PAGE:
Global Etiquette Rules Every Frequent Traveller Must Know
You have just landed in new country and are perplexed about what you can do and what you should not do. Before committing some social faux pas, it would help to know how you should behave at a dinner party or carry off everyday interactions and negotiations, without a helping hand. Must you take off your shoes at the door, or dress up casually while visiting? Three cheek kisses, two or just that one, you have to make instant decisions. Just smile, bow or shake hands?
With the help of experts, etiquette and protocol coaches, we need to find out the correct etiquette when someone invites you home and conduct yourself with aplomb.
JAPAN (Land of the Rising Sun)
If invited to pay a visit to a private residence in Japan, you must first invest in fresh, clean, hole-free socks, as all guests remove their shoes before entering. Tracking dust and dirt into the home is a sure sign of disrespect. Cleanliness matters as people sit down on the floor on tatami mats and eat near the floor and also guards against Japan’s high humidity and rain, which, if unchecked, could damage floors.
Even in new, Western-style homes, you will be handed a pair of hallway slippers, to be put on quickly, and without fuss. Do bring a gift for the host or hostess, preferably store-bought baked goods or sake and remember to bow frequently with the junior person always bowing first; the deeper the bow, greater the respect shown.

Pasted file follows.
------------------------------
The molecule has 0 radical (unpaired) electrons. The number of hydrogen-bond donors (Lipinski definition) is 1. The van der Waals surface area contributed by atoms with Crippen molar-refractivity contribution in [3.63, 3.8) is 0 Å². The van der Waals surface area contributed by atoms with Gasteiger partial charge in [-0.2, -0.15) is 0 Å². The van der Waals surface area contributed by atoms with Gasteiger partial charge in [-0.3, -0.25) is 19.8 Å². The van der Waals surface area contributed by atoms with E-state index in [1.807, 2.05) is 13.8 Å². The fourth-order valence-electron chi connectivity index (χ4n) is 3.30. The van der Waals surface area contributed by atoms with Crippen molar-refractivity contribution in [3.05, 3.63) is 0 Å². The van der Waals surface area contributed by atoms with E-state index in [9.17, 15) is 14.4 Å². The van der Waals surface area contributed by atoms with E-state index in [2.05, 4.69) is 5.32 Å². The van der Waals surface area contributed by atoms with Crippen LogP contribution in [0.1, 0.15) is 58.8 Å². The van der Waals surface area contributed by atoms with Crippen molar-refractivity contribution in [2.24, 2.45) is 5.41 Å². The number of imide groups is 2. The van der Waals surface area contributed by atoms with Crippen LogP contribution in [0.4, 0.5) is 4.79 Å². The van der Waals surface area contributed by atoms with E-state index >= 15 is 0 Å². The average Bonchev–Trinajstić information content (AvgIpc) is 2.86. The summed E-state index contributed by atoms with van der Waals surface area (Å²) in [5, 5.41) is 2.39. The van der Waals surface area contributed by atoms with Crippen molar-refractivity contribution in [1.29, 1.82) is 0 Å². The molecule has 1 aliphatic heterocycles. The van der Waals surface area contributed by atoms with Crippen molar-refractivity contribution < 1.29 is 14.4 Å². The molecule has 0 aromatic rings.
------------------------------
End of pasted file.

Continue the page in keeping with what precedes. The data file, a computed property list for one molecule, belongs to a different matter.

CHINA (The Red Dragon)
The Chinese prefer not to entertain at home and so do not expect an invite. Most hospitality is conducted in restaurants and to really impress, in private dining rooms where the hosts choose dishes for their guests. Regional delicacies like Nanjing’s duck blood and vermicelli soup may be ordered so be polite and try it, eat as much as possible. Business cards are exchanged before a meeting, even before handshakes, and must be offered and received with both hands. The fruits are circulated to signify the end of the meal which is elaborate and take over two hours.
If you visit a traditional home or a temple for a religious ceremony, you may be anointed with a tilak, on the forehead made from sandalwood, vermilion, or clay, as part of your welcome. Do not confuse it with a bindi, as the tilak is used for both men and women, as an expression of honor rather than indicating marital status. Some hotels offer to wash their guests’ feet as they arrive, and see guests off with flower garlands.
If visiting a home, don’t go empty-handed, and ask if there is a no-shoes policy. Elders have prior seating before you do, and expect a second, third, or fourth helping. Most eat with the right hand only but spoons may be requested.
If invited to a German home, do be on time as tardiness is tops for rude behavior here, second only to arriving in casuals. Germans make concerted efforts to dress well for all guests, even for a casual meal among friends. So don that venerable dinner jacket even though you may be asked to lose the shoes. Once seated, keep your hands on the table where the hosts can see them as placing them on the lap, and not maintaining eye contact is taboo while saying prost.